Oregon Public Broadcasting’s Think Out Loud Show did a piece on “As We Are: Childfree.” Tiffany Lee Brown, a writer and artist, was a guest on the show, and told an interesting story about her experience of the biological clock. She decided not to have children in her 20’s, mostly because she felt that living an artist’s lifestyle would be incompatible with parenthood. But at about 40, she says she got “slammed” by the biological clock.
An intense need came over her body, and she was “wrestling it down” to preserve other areas of her life. She is married and is a step-parent to her husband’s daughter. Her husband doesn’t want to have more children, she has an awesome step kid, so although her body was crying out to have a child, she decided to remain “biologically child-free.”
She makes the point that by not honoring our biological urge we deny a most basic need – one that comes from the reptilian part of our brains. This made me think of the many childfree women I’ve talked with about the biological urge. Most would they disagree that it is denying a most basic need…many women do not feel this thing called the biological urge. Vicki, from Families of Two, summed it up the way many childfree women would – the urge is not to procreate; the urge is to have sex!
But is there real evidence of the biological clock? I went looking for the latest. The hottest off the press is a newly released collaboration study between St Andrews and Edinburgh Universities. It attempts to solve the inner workings of the biological clock. Based on a mathematical model of the decline in ovarian reserves, it basically says women lose about 90% of their eggs by the age of 30.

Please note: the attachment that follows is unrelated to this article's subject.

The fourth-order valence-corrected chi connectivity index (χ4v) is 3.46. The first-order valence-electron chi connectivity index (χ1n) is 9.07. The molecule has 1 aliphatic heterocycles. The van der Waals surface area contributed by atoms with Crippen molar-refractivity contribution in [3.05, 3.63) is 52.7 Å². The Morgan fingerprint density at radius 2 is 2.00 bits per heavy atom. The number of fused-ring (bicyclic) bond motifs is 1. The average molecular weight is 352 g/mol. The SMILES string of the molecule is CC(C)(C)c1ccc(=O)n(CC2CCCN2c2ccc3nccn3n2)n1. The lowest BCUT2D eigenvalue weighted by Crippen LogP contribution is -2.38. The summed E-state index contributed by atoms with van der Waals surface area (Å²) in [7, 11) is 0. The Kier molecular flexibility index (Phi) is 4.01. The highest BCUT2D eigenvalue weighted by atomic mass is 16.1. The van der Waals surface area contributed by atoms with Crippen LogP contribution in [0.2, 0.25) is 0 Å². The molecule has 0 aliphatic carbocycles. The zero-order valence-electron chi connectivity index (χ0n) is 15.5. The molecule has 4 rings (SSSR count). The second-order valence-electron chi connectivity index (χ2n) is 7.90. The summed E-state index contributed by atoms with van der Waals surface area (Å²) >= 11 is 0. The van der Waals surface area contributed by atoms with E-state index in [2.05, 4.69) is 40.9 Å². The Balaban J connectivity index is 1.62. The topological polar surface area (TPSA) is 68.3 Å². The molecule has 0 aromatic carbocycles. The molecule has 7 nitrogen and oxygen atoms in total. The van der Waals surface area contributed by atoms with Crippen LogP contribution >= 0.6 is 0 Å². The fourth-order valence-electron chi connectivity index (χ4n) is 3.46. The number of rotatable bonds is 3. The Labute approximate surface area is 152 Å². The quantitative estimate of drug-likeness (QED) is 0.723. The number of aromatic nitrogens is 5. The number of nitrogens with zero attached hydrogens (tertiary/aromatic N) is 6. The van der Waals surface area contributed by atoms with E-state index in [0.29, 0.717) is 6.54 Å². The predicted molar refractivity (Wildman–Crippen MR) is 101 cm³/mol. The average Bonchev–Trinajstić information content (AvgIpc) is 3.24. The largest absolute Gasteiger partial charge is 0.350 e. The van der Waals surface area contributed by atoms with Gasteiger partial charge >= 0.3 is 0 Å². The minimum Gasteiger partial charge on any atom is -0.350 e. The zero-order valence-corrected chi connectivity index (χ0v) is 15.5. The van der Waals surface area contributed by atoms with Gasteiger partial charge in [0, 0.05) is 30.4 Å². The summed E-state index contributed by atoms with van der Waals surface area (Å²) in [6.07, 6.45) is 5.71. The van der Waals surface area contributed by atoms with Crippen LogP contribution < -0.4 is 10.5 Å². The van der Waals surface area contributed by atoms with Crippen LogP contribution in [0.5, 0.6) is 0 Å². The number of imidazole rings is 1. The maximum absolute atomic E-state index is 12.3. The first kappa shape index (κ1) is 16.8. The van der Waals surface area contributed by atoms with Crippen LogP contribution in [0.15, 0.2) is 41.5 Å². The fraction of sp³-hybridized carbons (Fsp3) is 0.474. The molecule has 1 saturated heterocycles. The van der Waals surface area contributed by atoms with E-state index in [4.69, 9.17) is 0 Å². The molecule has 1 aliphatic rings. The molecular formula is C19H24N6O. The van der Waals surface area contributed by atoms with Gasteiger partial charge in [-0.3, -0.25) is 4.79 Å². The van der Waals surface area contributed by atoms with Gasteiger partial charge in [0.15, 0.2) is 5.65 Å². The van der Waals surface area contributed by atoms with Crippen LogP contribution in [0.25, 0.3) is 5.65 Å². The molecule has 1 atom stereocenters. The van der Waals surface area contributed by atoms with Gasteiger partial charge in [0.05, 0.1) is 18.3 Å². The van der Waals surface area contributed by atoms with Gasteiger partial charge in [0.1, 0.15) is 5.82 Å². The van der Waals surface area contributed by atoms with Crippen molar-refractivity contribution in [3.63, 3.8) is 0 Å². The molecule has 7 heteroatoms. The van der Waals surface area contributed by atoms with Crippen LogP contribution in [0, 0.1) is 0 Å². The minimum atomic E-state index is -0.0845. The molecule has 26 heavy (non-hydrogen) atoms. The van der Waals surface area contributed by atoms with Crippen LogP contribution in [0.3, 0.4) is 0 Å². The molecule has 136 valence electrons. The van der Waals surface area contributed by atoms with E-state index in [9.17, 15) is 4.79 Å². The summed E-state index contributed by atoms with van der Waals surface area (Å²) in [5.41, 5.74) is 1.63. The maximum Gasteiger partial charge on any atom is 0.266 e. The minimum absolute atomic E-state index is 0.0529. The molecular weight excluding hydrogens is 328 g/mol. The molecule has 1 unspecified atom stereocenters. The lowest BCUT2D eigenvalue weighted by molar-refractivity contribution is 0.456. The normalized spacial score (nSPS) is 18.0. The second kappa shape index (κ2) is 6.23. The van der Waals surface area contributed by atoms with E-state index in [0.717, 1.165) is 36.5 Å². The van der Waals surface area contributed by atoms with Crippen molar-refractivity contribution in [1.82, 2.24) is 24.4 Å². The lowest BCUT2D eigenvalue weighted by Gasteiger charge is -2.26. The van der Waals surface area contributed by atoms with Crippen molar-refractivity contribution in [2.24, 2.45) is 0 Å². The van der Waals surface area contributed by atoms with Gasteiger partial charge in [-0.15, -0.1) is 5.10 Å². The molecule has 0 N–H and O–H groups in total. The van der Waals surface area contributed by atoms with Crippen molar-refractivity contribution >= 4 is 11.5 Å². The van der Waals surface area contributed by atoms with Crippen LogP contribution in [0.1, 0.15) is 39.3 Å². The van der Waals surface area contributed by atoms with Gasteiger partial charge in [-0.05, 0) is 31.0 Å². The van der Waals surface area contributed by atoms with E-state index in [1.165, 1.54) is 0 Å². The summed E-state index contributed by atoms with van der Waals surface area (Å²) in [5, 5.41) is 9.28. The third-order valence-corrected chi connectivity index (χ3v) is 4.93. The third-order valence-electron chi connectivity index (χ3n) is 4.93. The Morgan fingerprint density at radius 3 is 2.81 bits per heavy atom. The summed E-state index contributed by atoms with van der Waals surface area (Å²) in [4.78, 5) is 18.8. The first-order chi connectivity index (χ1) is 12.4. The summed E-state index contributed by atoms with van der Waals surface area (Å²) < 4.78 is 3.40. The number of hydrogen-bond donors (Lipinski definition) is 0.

Yet Adelaide University Professor and fertility expert, Rob Norman, says that while he was surprised by the sharp drop-off in the number of eggs, it was a “mathematical model that was not predictive for women.”
Beyond the fact that experts seem to disagree on how to predict women’s egg loss, I am left with these questions—
How does the decrease in eggs tie to the longing we are supposed to get? Does the “urge” come when women are getting down to the final few (eggs that is) and it is our bodies saying get about using them?
As we enter perimenopause, women know hormones are a changing—does this hormone shift somehow relate to the longing, the last reproductive stand?
How does this ovarian decline, however it really works, relate to women who simply do not feel the bio urge and have no clock ticking?
Do you know of real evidence of the bio urge and clock, beyond egg counts?
Tell us what you know and think~
Tiffany Brown describes her “mental” desire not to have biological children. But ultimately, her emotional desires won out. She recently became pregnant.
The jury may be out on the bio urge and the ticking clock, but I sure see how emotional desire is the key. Beyond all the mental reasons people can come up with to have kids or not, in the end, ultimately it is matter of the heart. Tiffany finally did what hers had been calling her to do. And those who are childfree do the same.